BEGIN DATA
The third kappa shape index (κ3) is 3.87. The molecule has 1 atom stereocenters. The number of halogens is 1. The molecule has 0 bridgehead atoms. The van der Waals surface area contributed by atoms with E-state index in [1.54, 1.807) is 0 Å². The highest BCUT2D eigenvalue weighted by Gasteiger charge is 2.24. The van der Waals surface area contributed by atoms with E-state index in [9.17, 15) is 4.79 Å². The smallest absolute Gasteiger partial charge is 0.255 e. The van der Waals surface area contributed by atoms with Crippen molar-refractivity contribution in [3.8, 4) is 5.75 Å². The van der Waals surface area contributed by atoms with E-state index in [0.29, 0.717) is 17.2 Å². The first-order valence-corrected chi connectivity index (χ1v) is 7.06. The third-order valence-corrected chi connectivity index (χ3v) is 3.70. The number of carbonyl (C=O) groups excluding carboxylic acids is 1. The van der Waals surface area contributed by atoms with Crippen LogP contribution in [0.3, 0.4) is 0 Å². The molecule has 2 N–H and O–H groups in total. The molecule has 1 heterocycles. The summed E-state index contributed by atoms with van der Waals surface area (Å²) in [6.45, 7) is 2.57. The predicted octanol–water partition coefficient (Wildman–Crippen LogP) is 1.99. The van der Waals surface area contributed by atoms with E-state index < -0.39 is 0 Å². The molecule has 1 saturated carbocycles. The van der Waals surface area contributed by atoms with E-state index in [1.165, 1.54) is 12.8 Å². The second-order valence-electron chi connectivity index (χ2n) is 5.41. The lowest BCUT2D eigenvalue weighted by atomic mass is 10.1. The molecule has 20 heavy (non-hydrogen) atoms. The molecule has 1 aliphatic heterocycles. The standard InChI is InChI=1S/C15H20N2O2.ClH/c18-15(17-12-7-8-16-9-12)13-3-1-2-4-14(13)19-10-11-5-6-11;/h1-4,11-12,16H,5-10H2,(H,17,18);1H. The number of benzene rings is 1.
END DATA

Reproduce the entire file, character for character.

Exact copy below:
The third kappa shape index (κ3) is 3.87. The molecule has 1 atom stereocenters. The number of halogens is 1. The molecule has 0 bridgehead atoms. The van der Waals surface area contributed by atoms with E-state index in [1.54, 1.807) is 0 Å². The highest BCUT2D eigenvalue weighted by Gasteiger charge is 2.24. The van der Waals surface area contributed by atoms with E-state index in [9.17, 15) is 4.79 Å². The smallest absolute Gasteiger partial charge is 0.255 e. The van der Waals surface area contributed by atoms with Crippen molar-refractivity contribution in [3.8, 4) is 5.75 Å². The van der Waals surface area contributed by atoms with E-state index in [0.29, 0.717) is 17.2 Å². The first-order valence-corrected chi connectivity index (χ1v) is 7.06. The third-order valence-corrected chi connectivity index (χ3v) is 3.70. The number of carbonyl (C=O) groups excluding carboxylic acids is 1. The van der Waals surface area contributed by atoms with Crippen LogP contribution in [0.3, 0.4) is 0 Å². The molecule has 2 N–H and O–H groups in total. The molecule has 1 heterocycles. The summed E-state index contributed by atoms with van der Waals surface area (Å²) in [6.45, 7) is 2.57. The predicted octanol–water partition coefficient (Wildman–Crippen LogP) is 1.99. The van der Waals surface area contributed by atoms with E-state index < -0.39 is 0 Å². The molecule has 1 saturated carbocycles. The van der Waals surface area contributed by atoms with E-state index in [1.165, 1.54) is 12.8 Å². The second-order valence-electron chi connectivity index (χ2n) is 5.41. The lowest BCUT2D eigenvalue weighted by atomic mass is 10.1. The molecule has 20 heavy (non-hydrogen) atoms. The molecule has 1 aliphatic heterocycles. The standard InChI is InChI=1S/C15H20N2O2.ClH/c18-15(17-12-7-8-16-9-12)13-3-1-2-4-14(13)19-10-11-5-6-11;/h1-4,11-12,16H,5-10H2,(H,17,18);1H. The number of benzene rings is 1.